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Finding it scarcely possible even to stand in this large church, which, on common occasions is rather empty and very dark, we left it, and went to one still larger, that commonly called Stor Kylran, or the Great Church. Here the brilliancy was still greater, the crowd scarcely less. An enormous candlestick of seven branches was all lighted up: it was, in former times, an offering from one of the queens in gratitude for her royal husband's escape from the Danes. The people who, on this Christmas morn, when the cold was really almost terrible in its strength-thronged thus to the churches, were chiefly of the lower, middle, or working classes: the great people are not so much to be seen in the ice-cold churches. There was, however, on this occasion one noble and beautiful example of the contrary. In a great, conspicuous pew with a gilt crown in front, sat the second, and best-loved, prince of Sweden, the amiable and talented son of King Oscar I., Prince Gustaf, whose purely artistic head, and, what might really be called spiritual countenance, always seemed to predict an early death. A prediction too soon fulfilled ; for, not long after I saw him there, a nearly sudden death caused the first break in that happy family of which he was the pride and charm. He died at Christiania. This was his last. Jul-otta'— the last time he joined in morning-song on Christmas-day on earth. May we not hope that he may join the song of the redeemed in heaven!

It was a strange sight to see such numbers of persons thus thronging to church at six o'clock on a northern winter morning, especially when it is clear that the natives fear the cold more, and take greater precautions against it than foreigners do. But what most surprised me was to see the multitude of children, chiefly from six to ten years old, who were so zealously brought to this morning-song. Many of these were carried carefully through the streets, and lifted over the closely-packed throng into the churches. A man might be seen holding up in his arms a good stout, sturdy, little Swede, to give him a chance of seeing as well as hearing. Mothers were anxiously guiding in little girls with heads swathed in cotton or silk handkerchiefs : young lads conducted their juniors, and motherly little sisters with airs of maternal authority, pertinaciously, but very quietly, worked a passage for younger ones. The most perfect silence, the completest decorum prevailed-no rudeness, pushing, or excitement, but a quiet perseverance. When we left this great church I remarked to my friend that not many English parents would like their little ones to be thus brought out to early prayers at such a season, even in our milder clime.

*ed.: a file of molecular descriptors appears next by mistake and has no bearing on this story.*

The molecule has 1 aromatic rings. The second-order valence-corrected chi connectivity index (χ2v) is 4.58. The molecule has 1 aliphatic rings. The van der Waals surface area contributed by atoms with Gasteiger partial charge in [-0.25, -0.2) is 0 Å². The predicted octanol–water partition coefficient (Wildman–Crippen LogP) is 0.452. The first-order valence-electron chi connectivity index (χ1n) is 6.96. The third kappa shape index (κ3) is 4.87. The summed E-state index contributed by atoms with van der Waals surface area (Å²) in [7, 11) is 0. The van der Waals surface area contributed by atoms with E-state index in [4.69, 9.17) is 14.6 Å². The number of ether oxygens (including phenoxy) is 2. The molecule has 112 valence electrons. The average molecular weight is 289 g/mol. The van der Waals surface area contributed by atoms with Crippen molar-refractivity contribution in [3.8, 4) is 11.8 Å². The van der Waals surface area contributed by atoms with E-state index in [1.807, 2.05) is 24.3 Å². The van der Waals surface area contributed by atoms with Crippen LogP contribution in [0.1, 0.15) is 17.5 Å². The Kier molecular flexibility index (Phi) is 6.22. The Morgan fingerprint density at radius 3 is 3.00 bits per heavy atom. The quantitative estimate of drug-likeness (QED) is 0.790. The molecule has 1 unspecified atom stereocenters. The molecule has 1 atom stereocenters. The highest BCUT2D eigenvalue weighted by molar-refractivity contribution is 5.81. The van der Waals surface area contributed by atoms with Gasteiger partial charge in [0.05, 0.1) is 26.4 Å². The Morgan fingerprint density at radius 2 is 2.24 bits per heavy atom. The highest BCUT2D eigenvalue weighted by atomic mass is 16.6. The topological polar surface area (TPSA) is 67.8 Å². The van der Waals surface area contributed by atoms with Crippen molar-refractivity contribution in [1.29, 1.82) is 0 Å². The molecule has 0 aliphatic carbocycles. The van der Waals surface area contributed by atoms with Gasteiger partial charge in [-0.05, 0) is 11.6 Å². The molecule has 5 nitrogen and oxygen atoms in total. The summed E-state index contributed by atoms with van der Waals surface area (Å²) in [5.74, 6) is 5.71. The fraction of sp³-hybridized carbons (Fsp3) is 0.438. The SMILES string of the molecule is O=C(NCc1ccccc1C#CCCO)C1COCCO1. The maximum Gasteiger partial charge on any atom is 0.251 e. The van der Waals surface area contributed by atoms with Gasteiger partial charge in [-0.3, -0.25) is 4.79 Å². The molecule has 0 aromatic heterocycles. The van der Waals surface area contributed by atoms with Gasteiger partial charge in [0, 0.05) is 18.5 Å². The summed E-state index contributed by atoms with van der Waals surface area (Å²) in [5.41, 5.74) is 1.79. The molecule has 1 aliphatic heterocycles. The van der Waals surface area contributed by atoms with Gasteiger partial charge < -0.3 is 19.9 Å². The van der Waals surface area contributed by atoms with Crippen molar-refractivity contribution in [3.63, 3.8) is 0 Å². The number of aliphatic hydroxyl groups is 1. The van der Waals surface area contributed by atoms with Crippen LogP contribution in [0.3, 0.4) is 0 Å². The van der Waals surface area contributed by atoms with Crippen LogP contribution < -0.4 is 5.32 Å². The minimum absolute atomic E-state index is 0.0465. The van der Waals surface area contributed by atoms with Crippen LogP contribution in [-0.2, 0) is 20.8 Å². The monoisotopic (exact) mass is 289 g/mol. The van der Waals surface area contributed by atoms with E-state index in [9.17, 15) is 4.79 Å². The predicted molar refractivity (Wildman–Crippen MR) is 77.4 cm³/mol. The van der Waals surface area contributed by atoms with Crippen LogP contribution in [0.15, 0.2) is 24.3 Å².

He informed me in reply of the cause that exists in Sweden for this attendance of children at the Christmas morning-song, or, as the term for this early service is in Swedish, 'Jul-otta. It will be perhaps more agreeable to readers if I relate all this in the form of a dialogue as it passed between us while we walked along.

SWEDE.-I will explain to you willingly, madame, our customs, as I wish much that my country should be made known to England by persons who have made themselves acquainted with it. The people whom you now see crowding to the churches with their children come in great part from the country parts around the capital ; and the working-classes of Sweden are always anxious to bring their little children to this .Jul-otta,' because it is a tradition among them that children who have attended this first service of Christmas morning will learn to read without difficulty.”

B.-" That is truly a sort of superstitious belief that seems to be productive of a good effect. But are the Swedes, then, so anxious that their children should learn to read ?"

SWEDE.-" That does not depend on themselves; they are obliged to have them taught to read, and even to write, in order that they should be confirmed; for all persons are obliged to be confirmed. Without a certificate of confirmation one can hardly get a place, or be apprenticed to a trade, and unless confirmed, persons cannot even be married.”